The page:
Among woodworkers and collectors The Shakers are noted for tasteful design and superior craftsmanship. One often sees the phrase "clean lines" in discussions of the Shaker's furniture and casework. But another, rarely mentioned quality appeals to me: quirky, asymmetric design and layout. A stack of repeating pairs of drawers will be interrupted by a row of three smaller drawers each of a different size. Or a cabinet door appears seemingly out of place or an odd size to today's eye. It never fails to catch my eye, though. So when casting about for a design for built-ins for a room where all the Shaker-inspired items I've made are displayed I knew I couldn't do better than the cabinet shown on the cover of the monograph Documented Furniture - An Introduction to the Collections by Jean M. Burks. The monograph describes some of the items found at The Canterbury Shaker Village in Vermont. That picture is all I had to go on, but it was enough. I could fit the rest to the space at hand. A small door on the bottom with a big door on top? A single drawer coming out of one side? Irresistible! And along with the pleasure of looking great it also fulfills the basic Shaker requirement underlying all their designs: it's highly functional.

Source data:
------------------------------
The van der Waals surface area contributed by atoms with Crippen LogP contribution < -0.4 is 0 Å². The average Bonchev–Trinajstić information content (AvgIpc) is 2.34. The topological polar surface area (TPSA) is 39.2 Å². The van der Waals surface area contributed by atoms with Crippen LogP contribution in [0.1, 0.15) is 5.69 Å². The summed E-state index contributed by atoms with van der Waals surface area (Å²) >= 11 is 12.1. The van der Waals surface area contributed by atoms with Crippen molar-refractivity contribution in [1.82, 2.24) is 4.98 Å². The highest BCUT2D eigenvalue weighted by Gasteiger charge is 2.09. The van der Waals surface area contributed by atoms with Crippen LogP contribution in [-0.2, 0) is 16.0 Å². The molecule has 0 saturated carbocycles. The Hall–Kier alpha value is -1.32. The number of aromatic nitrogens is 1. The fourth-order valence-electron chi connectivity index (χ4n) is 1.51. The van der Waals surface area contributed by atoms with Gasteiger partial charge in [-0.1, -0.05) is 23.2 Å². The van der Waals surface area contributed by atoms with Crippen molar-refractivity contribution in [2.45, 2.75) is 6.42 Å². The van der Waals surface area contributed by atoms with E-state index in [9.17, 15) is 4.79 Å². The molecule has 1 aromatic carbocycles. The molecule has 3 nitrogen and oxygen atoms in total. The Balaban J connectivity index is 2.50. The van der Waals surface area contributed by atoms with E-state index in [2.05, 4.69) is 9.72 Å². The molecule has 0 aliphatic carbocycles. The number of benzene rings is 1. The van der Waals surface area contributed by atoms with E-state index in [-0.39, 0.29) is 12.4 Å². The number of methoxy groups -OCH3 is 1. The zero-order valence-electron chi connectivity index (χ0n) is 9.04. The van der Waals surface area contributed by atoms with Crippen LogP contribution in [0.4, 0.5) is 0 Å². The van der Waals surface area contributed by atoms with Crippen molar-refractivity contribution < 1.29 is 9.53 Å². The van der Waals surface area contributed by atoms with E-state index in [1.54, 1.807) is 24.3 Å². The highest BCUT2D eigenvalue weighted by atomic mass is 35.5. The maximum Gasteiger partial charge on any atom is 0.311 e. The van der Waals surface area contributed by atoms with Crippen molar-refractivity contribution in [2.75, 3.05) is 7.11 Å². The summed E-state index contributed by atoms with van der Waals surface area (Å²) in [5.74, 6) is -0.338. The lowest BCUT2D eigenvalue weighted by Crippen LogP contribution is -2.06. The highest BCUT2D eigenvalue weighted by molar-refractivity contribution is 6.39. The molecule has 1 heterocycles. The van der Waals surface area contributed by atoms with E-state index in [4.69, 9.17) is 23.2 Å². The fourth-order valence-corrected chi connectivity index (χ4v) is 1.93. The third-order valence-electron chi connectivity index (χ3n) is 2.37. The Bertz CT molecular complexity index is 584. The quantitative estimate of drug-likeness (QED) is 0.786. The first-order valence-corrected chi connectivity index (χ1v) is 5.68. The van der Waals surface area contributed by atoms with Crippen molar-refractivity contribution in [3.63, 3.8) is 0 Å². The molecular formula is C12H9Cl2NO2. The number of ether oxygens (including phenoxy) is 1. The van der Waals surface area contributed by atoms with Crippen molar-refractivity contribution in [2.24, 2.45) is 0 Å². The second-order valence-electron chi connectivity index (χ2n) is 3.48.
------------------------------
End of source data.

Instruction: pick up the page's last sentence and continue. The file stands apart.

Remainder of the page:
The cabinets are made from cherry with pine secondary wood. They are now, needless to say, full of stuff. But I can easily get to every bit of it!

Ray Tillman

The Arts and Crafts Movement paralleled the Shaker aesthetic in its rejection of excessive Victorian ornamentation and its embrace of simplicity, and honesty of the material and execution of each object. The Beacon Lamp, inspired by a Japanese print, brings together the common elements of utility, elegance, and centeredness shared by Shaker, Japanese, and Arts and Crafts design.

 

The base of the lamp is made from quarter sawn white oak. The shade is bronze. The lamp has three levels of light: The first lights only the stained-glass cube to act as a beacon in the dark, the second lights the bulb under the shade, and the third lights both for the brightest light.

Trudy Hall